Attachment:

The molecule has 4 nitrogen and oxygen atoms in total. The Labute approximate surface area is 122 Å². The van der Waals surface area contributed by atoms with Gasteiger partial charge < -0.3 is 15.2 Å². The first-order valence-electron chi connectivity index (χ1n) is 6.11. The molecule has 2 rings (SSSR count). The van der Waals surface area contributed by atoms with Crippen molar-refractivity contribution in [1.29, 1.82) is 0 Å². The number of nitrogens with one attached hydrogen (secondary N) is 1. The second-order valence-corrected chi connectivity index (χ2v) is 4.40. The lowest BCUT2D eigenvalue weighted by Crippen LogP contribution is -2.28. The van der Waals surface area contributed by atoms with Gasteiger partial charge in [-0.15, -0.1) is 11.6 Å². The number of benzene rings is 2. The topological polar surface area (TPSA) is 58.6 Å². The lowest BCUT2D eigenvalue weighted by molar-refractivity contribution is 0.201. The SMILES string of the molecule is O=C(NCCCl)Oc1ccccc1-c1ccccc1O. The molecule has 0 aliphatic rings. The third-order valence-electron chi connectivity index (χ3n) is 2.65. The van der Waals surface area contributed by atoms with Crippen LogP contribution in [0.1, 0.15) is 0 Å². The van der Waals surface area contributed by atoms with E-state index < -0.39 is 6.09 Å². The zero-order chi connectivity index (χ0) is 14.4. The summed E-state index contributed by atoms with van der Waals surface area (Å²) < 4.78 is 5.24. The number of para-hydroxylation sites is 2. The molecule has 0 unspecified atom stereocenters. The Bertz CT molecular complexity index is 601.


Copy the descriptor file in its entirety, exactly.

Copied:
The molecule has 4 nitrogen and oxygen atoms in total. The Labute approximate surface area is 122 Å². The van der Waals surface area contributed by atoms with Gasteiger partial charge < -0.3 is 15.2 Å². The first-order valence-electron chi connectivity index (χ1n) is 6.11. The molecule has 2 rings (SSSR count). The van der Waals surface area contributed by atoms with Crippen molar-refractivity contribution in [1.29, 1.82) is 0 Å². The number of nitrogens with one attached hydrogen (secondary N) is 1. The second-order valence-corrected chi connectivity index (χ2v) is 4.40. The lowest BCUT2D eigenvalue weighted by Crippen LogP contribution is -2.28. The van der Waals surface area contributed by atoms with Gasteiger partial charge in [-0.15, -0.1) is 11.6 Å². The number of benzene rings is 2. The topological polar surface area (TPSA) is 58.6 Å². The lowest BCUT2D eigenvalue weighted by molar-refractivity contribution is 0.201. The SMILES string of the molecule is O=C(NCCCl)Oc1ccccc1-c1ccccc1O. The molecule has 0 aliphatic rings. The third-order valence-electron chi connectivity index (χ3n) is 2.65. The van der Waals surface area contributed by atoms with Crippen LogP contribution in [0.1, 0.15) is 0 Å². The van der Waals surface area contributed by atoms with E-state index < -0.39 is 6.09 Å². The zero-order chi connectivity index (χ0) is 14.4. The summed E-state index contributed by atoms with van der Waals surface area (Å²) < 4.78 is 5.24. The number of para-hydroxylation sites is 2. The molecule has 0 unspecified atom stereocenters. The Bertz CT molecular complexity index is 601.